How Sunny Sees It: A Journey to Reading Bravely

by Lesley D. Nurse
PageTurner, Press and Media


"'Sunny, Sunny, why do you look so sad?'"

This children’s book tells the story of Sunny, a young girl who struggles with reading out loud in her class. Sunny has trouble pronouncing difficult words, and she would much rather watch T.V., paint her nails, or sing and dance than practice her reading with her mother at night. Her classmates make fun of her as she mispronounces words or reads extra slowly, which makes her want to read less and less. But Sunny learns three important words from her teacher: “Yes I Can!” And her teacher encourages her to continue working, while her classmates learn to be good friends and cheer her on.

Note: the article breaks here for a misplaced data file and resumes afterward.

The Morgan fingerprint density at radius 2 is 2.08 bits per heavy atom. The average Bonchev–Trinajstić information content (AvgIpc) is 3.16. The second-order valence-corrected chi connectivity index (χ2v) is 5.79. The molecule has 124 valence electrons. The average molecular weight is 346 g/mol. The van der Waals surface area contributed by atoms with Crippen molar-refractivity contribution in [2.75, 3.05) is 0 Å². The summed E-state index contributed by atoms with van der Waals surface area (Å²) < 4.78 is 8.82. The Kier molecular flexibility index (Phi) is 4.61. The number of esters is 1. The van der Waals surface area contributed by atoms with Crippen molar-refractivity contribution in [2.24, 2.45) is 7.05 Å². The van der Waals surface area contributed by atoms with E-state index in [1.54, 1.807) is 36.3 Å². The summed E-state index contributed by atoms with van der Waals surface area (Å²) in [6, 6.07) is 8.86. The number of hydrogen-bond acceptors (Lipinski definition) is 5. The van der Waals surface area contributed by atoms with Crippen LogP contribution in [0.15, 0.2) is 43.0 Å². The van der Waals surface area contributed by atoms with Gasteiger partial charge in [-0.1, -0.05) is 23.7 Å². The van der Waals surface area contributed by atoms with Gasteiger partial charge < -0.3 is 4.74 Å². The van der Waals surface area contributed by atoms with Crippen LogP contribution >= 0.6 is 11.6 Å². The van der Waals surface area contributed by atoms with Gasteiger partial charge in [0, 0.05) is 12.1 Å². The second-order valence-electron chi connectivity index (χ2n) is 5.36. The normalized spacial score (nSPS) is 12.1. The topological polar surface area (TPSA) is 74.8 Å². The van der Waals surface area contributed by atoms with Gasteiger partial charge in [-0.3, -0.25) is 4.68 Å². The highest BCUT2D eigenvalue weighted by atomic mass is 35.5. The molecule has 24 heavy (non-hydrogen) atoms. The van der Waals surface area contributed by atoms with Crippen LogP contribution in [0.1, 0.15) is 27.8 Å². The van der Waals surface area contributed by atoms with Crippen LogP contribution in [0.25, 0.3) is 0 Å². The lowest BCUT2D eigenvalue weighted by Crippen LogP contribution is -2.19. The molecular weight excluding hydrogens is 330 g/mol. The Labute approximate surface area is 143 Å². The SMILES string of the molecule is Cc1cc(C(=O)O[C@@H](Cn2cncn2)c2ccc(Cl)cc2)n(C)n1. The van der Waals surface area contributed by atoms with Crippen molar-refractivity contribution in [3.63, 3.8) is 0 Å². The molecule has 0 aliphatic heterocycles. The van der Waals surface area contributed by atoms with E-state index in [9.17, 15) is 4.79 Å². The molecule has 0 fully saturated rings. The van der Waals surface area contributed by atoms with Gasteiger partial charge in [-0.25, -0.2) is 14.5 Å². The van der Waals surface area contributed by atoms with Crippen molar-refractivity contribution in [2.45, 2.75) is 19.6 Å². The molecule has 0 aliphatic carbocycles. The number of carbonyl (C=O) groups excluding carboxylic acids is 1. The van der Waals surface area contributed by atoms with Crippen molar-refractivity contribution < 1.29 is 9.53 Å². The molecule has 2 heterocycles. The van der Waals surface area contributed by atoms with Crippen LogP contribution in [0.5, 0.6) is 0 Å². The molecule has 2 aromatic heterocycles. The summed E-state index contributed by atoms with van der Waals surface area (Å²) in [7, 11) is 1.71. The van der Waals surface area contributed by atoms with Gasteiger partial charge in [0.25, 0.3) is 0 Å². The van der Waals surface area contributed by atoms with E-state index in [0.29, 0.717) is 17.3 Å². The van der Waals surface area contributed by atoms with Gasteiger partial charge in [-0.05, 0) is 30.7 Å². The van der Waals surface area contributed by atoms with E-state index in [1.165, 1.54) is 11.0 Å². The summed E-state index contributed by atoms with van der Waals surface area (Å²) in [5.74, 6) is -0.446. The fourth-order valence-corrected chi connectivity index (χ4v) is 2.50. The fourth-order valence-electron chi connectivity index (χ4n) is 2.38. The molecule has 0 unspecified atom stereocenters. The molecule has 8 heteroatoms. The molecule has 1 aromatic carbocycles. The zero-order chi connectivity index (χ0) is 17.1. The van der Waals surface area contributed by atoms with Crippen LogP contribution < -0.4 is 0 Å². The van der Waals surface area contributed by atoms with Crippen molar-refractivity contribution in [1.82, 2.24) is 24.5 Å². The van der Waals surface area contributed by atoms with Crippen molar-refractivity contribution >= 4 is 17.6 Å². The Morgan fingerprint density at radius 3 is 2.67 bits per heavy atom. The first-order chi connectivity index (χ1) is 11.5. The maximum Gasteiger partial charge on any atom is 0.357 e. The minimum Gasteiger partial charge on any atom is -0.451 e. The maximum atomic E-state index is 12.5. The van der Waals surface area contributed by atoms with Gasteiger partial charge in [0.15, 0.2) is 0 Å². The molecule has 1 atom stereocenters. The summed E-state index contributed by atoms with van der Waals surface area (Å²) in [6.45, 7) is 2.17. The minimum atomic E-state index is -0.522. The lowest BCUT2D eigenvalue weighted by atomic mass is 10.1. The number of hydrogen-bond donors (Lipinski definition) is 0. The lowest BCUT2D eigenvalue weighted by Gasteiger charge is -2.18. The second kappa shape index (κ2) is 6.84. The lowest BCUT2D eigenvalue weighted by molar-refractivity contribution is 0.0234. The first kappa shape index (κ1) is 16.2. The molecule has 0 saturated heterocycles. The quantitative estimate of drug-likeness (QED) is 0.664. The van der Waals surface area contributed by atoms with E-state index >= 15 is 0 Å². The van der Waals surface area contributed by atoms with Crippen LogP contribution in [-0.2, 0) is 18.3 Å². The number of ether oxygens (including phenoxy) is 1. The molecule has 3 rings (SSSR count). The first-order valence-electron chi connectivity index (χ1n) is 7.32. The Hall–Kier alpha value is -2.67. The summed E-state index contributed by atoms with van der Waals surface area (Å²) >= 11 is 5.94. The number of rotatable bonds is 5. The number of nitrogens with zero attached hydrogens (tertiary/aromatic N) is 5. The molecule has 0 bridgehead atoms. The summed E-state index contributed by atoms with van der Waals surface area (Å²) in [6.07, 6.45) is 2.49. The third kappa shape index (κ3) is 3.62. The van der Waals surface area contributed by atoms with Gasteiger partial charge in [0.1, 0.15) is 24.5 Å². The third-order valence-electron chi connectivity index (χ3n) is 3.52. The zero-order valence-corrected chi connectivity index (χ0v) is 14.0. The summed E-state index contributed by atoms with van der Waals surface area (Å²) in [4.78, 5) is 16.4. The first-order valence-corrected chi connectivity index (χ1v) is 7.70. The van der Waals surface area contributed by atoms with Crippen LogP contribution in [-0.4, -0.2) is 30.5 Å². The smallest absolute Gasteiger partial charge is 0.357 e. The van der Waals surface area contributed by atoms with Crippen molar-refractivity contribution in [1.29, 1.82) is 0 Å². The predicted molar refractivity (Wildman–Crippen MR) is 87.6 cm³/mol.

The message from this story is a universal one: everyone has value, and everyone learns at his or her own pace. Like Sunny, all readers can identify with feeling behind or not belonging. And like Sunny, all readers can learn to continue trying and working hard. Young readers will benefit from watching someone else struggle just as they likely struggle with learning to read. The longer words in the book are hyphenated at their syllables (for example, “fa-mi-ly”) to aid children in reading along with Sunny and to also help them to understand how Sunny sounds out those words. Furthermore, the illustrations are incredibly vibrant and eye-catching. The bright colors really pop on the pastel watercolored backgrounds, and this makes the book not only interesting but also visually pleasing. From the pictures alone, readers can understand Sunny’s feelings, as we see her go from uncomfortable to mad to happy at the end.

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